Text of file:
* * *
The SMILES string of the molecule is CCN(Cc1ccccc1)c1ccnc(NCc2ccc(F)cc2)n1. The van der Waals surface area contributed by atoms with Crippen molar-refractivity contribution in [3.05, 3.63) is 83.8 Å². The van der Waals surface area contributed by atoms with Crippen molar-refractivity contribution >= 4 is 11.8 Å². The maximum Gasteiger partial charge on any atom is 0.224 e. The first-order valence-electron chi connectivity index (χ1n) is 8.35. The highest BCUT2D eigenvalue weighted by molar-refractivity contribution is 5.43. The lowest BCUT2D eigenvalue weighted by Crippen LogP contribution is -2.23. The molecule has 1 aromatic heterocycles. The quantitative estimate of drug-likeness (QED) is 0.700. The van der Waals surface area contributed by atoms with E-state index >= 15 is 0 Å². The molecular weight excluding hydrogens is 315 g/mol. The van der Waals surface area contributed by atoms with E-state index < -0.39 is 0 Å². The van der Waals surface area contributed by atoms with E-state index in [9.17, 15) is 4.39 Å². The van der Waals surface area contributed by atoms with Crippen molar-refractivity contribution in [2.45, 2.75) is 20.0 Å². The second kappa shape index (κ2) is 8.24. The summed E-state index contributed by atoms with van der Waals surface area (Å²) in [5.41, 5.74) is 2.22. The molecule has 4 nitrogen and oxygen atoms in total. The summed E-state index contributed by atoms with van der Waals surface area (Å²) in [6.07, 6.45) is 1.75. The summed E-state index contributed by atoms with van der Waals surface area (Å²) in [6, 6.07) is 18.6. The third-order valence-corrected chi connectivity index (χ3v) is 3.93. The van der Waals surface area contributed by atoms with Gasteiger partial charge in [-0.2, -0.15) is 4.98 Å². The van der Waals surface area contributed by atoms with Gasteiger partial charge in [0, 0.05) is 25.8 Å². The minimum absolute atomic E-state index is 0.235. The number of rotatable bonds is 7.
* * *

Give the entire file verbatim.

The SMILES string of the molecule is CCN(Cc1ccccc1)c1ccnc(NCc2ccc(F)cc2)n1. The van der Waals surface area contributed by atoms with Crippen molar-refractivity contribution in [3.05, 3.63) is 83.8 Å². The van der Waals surface area contributed by atoms with Crippen molar-refractivity contribution >= 4 is 11.8 Å². The maximum Gasteiger partial charge on any atom is 0.224 e. The first-order valence-electron chi connectivity index (χ1n) is 8.35. The highest BCUT2D eigenvalue weighted by molar-refractivity contribution is 5.43. The lowest BCUT2D eigenvalue weighted by Crippen LogP contribution is -2.23. The molecule has 1 aromatic heterocycles. The quantitative estimate of drug-likeness (QED) is 0.700. The van der Waals surface area contributed by atoms with E-state index >= 15 is 0 Å². The molecular weight excluding hydrogens is 315 g/mol. The van der Waals surface area contributed by atoms with E-state index < -0.39 is 0 Å². The van der Waals surface area contributed by atoms with E-state index in [9.17, 15) is 4.39 Å². The van der Waals surface area contributed by atoms with Crippen molar-refractivity contribution in [2.45, 2.75) is 20.0 Å². The second kappa shape index (κ2) is 8.24. The summed E-state index contributed by atoms with van der Waals surface area (Å²) in [5.41, 5.74) is 2.22. The molecule has 4 nitrogen and oxygen atoms in total. The summed E-state index contributed by atoms with van der Waals surface area (Å²) in [6.07, 6.45) is 1.75. The summed E-state index contributed by atoms with van der Waals surface area (Å²) in [6, 6.07) is 18.6. The third-order valence-corrected chi connectivity index (χ3v) is 3.93. The van der Waals surface area contributed by atoms with Gasteiger partial charge in [-0.2, -0.15) is 4.98 Å². The van der Waals surface area contributed by atoms with Gasteiger partial charge in [0, 0.05) is 25.8 Å². The minimum absolute atomic E-state index is 0.235. The number of rotatable bonds is 7.